‘Shock and Awe’: A critique of the Ghana-centric child trafficking discourse


  • Samuel Okyere




child trafficking, anti-trafficking, Ghana, history, Volta lake, Africa, fishing


This paper is a critique of the dominant anti-trafficking discourse and activism in Ghana. It argues that the discourse grossly underplays the role of external forces in shaping the conditions underpinning children’s labour mobility in the past and the hardships underpinning the phenomenon today. In place of critical analysis and understanding, anti-child-trafficking campaigns employ melodramatic ‘shock and awe’ tactics and a tendency to blame local culture or traditions for activists’ claims of ‘pervasive’ child trafficking in the country. The paper suggests that dominant anti-trafficking discourse and activism in Ghana thus reinvigorate historic and persistent external causal agents of inequality which drive Ghanaian children’s labour mobility today. The paper demonstrates this problem and offers correctives to it.


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Author Biography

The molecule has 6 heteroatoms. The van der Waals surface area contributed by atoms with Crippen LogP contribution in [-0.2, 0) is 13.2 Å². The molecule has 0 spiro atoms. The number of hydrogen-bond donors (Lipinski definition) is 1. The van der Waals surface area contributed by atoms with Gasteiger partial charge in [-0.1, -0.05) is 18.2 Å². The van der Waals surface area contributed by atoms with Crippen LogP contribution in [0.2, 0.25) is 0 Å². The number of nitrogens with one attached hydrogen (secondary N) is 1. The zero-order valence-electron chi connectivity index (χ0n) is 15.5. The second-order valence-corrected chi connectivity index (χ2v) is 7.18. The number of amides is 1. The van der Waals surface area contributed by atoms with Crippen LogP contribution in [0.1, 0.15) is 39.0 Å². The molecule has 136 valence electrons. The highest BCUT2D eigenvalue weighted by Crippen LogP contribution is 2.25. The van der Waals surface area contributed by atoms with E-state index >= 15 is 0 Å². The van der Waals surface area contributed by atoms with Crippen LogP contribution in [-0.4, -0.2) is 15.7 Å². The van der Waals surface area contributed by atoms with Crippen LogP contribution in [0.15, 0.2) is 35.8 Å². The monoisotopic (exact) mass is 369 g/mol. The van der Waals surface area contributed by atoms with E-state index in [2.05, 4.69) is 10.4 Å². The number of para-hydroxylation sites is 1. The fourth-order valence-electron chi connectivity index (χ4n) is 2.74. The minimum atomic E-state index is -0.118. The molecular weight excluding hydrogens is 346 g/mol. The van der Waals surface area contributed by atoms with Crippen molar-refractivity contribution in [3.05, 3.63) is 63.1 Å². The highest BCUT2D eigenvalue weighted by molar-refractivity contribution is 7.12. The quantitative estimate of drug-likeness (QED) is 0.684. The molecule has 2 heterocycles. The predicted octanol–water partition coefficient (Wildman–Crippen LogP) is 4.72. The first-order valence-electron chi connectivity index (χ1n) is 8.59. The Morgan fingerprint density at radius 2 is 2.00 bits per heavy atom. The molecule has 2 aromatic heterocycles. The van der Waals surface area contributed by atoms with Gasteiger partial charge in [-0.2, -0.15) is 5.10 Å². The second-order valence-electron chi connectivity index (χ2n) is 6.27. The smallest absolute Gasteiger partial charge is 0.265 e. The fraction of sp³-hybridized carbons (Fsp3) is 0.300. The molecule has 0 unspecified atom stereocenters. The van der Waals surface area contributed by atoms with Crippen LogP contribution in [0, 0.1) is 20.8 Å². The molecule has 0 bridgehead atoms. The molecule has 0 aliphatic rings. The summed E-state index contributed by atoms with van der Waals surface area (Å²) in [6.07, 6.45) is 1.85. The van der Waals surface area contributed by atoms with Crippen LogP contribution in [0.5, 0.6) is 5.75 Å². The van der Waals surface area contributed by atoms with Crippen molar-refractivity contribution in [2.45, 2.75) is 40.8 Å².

Samuel Okyere

Samuel Okyere is an Assistant Professor in Sociology and Criminology at the University of Nottingham. He is primarily interested in the use of sociological, anthropological and policy perspectives to address questions on the interplay between rights, power, inequality, domination, class and ethnicity under conditions of globalisation. His current research addresses themes that are of immense significance to contemporary international human rights agendas and goals such as Sustainable Development Goal 8 on decent work for all and Sustainable Development Goal 3 on the promotion of healthy lives and well-being for all at all ages. Dr Okyere is an active participant in international debates on the tensions that arise from the pursuit of universal human rights agendas and the need to recognise and respect differences in socio-cultural norms and values.




How to Cite

Okyere, S. (2017). ‘Shock and Awe’: A critique of the Ghana-centric child trafficking discourse. Anti-Trafficking Review, (9), 92–105. https://doi.org/10.14197/atr.20121797